Every year, the town of Moffat falls still as a fly past scores the sky in memory of the man who led victory at the Battle of Britain.
James Bruce, who stood at 6ft 4ins tall with a heavy thatch of dark red hair and a booming voice, belonged to a new breed of 18th Century Scots explorers and is credited with solving one of the most difficult riddles to face adventurers of the era – the source of the Blue Nile.
It’s funny how enjoying a single malt can lead you down a path that will inevitably change your life forever but for Tony Reeman-Clark, it was that dram that set him on the path to not only opening his own distillery but eventually to making his own whisky.
From women’s activist to journalist, Catherine Helen Spence wore many hats during her lifetime.
Born in the Borders in 1892, MacDiarmid’s legacy is still felt in Scotland’s literature and politics, though his personal views see him often viewed with unease and even disdain.
Best known for his novel Lanark, which lead him to be described as “the greatest Scottish writer since Sir Walter Scott” by Anthony Burgess, Alasdair Gray is one of Scotland’s most unique voices in art and literature, both of which have won him critical acclaim.
The iconic luxury of Buick motors have the distinction of being the oldest American brand of automobiles, but Scotland has the honour of being home to its founder. Read more
As part of our women who shaped Scotch whisky series, we spoke to Maureen Robinson, who is master blender for Diageo, and recently celebrated 40 years in the industry.
The sprinter, born in Edinburgh, became a household name in 1980 when he won gold in the 100 metres at the Moscow Olympics in 1980. Here are five facts you may, or may not, know about the legendary athlete.
As she left Dundee in search of a new life, Williamina Fleming would not have known her future was written in the stars.
Scotland’s gin industry is growing at an exponential rate and its success can be laid at the feet of not just the wonderful brands that are setting the global spirit scene alight, but also the hard work and enthusiasm of the people behind them.
Born in November 1986 in Clydebank Scotland, to parents Andy and Patricia Bridges, Kevin’s route to fame and fortune started when he was offered a stand up slot at The Stand Comedy Club in Glasgow, aged 17. Now a household name who tours the world, we take a look at Kevin’s five most memorable jokes about his homeland… Read more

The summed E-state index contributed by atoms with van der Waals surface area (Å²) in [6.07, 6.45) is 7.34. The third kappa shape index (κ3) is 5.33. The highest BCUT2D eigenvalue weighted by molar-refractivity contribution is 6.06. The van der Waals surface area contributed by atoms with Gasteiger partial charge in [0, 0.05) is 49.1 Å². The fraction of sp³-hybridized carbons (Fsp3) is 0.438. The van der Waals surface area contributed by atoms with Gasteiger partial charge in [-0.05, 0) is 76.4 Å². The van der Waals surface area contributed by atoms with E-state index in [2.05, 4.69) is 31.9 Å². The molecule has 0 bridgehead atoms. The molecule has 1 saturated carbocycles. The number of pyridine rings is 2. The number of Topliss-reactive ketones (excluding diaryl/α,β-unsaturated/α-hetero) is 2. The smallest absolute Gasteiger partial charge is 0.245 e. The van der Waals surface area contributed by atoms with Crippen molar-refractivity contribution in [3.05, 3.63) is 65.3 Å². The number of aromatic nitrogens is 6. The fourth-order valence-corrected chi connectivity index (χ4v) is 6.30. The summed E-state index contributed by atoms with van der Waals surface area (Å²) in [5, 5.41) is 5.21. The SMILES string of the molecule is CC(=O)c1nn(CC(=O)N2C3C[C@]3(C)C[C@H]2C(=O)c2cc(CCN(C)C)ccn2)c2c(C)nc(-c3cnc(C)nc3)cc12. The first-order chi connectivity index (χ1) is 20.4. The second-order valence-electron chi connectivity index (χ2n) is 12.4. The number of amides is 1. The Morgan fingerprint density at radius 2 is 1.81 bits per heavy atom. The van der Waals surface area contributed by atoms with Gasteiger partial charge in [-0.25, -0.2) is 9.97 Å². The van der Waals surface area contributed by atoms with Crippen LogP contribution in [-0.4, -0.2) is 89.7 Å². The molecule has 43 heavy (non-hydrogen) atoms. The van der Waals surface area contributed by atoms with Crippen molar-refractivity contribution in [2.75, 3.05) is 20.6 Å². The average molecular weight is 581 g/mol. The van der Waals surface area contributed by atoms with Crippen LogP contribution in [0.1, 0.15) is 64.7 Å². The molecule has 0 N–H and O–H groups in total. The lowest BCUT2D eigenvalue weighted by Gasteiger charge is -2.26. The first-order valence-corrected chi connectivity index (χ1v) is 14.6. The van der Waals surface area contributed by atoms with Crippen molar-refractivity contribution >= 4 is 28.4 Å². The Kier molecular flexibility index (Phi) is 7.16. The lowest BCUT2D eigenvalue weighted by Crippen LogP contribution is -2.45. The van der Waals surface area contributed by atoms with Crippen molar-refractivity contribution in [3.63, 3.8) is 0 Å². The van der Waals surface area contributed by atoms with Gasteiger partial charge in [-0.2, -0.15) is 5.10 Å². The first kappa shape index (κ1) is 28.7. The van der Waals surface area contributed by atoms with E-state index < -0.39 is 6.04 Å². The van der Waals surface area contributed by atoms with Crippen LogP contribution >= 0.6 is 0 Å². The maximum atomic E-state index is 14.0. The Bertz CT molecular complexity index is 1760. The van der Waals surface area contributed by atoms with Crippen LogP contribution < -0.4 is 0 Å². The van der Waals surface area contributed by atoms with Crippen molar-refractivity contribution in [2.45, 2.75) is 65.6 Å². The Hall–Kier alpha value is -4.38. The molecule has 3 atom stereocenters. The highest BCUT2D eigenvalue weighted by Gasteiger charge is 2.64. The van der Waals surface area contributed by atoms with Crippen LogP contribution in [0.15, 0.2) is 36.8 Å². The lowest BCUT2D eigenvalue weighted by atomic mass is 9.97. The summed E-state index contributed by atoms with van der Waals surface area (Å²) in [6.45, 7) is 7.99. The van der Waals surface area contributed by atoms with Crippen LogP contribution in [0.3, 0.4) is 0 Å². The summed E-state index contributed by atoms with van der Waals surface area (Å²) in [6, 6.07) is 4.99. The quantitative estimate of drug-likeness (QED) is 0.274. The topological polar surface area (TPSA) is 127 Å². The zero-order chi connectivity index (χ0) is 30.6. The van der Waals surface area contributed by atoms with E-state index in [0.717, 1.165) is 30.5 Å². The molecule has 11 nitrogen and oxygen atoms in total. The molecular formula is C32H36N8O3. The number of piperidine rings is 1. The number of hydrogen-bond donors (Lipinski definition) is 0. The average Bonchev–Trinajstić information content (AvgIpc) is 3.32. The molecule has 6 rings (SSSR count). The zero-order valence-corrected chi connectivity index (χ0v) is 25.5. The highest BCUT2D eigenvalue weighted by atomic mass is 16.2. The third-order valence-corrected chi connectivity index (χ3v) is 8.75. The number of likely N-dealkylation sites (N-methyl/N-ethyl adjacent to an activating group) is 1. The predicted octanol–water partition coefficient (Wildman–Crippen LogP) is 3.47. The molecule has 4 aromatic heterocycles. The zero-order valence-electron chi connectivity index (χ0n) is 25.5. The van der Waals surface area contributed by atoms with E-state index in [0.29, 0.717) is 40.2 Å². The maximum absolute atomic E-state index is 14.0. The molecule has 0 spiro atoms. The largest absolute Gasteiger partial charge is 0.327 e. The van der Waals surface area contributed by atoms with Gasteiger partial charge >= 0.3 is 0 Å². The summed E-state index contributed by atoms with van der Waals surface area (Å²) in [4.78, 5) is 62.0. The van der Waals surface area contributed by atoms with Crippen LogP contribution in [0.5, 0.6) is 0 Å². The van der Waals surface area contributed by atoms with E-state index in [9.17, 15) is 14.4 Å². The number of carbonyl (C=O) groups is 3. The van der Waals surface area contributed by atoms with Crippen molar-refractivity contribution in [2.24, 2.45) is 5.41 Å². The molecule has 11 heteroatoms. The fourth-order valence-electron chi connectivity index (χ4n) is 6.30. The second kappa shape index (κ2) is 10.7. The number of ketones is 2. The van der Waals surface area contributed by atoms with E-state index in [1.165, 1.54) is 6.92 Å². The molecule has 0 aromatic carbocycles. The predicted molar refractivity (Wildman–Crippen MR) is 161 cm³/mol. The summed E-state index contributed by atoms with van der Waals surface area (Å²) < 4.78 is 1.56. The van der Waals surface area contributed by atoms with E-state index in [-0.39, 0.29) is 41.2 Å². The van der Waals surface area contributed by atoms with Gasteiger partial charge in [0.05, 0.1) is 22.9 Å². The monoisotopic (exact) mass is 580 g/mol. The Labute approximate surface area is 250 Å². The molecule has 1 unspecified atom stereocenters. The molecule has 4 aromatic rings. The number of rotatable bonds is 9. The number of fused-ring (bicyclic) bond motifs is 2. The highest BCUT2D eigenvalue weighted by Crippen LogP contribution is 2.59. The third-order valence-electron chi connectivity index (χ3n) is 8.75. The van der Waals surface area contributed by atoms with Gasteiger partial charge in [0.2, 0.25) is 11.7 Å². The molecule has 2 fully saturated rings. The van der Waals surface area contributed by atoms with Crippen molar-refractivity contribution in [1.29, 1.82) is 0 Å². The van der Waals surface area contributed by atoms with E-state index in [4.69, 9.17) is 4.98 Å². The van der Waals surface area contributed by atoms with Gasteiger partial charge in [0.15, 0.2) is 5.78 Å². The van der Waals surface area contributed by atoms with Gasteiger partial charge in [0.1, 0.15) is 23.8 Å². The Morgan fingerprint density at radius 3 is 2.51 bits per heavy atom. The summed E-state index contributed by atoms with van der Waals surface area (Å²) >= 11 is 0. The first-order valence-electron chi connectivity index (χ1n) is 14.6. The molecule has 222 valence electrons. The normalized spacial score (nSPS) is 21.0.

In the many years Jimmy McLaughlin served pints and peanuts at Glasgow University’s Queen Margaret Union, he served up a side of ridiculous fiction that became legend on campus. Read more
A dilapidated tenement flat in Edinburgh’s Old Town may not seem like the birthplace of a modern day saint – but miracles do happen.
Campaigners have long called for Margaret Sinclair, a humble factory worker turned nun, to be recognised as a saint.
HE won the British Open golf championship an astonishing five times, but is more famous for being one of Scotland’s best golf course creators.
Eric Liddell lived a very interesting life, and not just on the athletics track. Here is everything you need to know about his incredible story.
Credited with coining the term “LiFi” – the use of light to transmit data – Professor Harald Haas has received global recognition for his work on the technology.
Legendary naturalist John Muir’s incredible legacy is celebrated on this day every year to mark his status as a key figure in Scotland and abroad.
Denis Law is, and forever will be, a Scottish football legend. In addition to being the country’s joint-leading goalscorer in international matches, Law netted over 300 times across his distinguished club career. His honours included two English titles, one FA Cup and the 1968 European Cup (though an injured Law didn’t play in the final). He was the 1964 winner of the Ballon d’Or, which was then a recognition of the best player in Europe. Imagine, if you can, how good he would have been had he been able to see properly.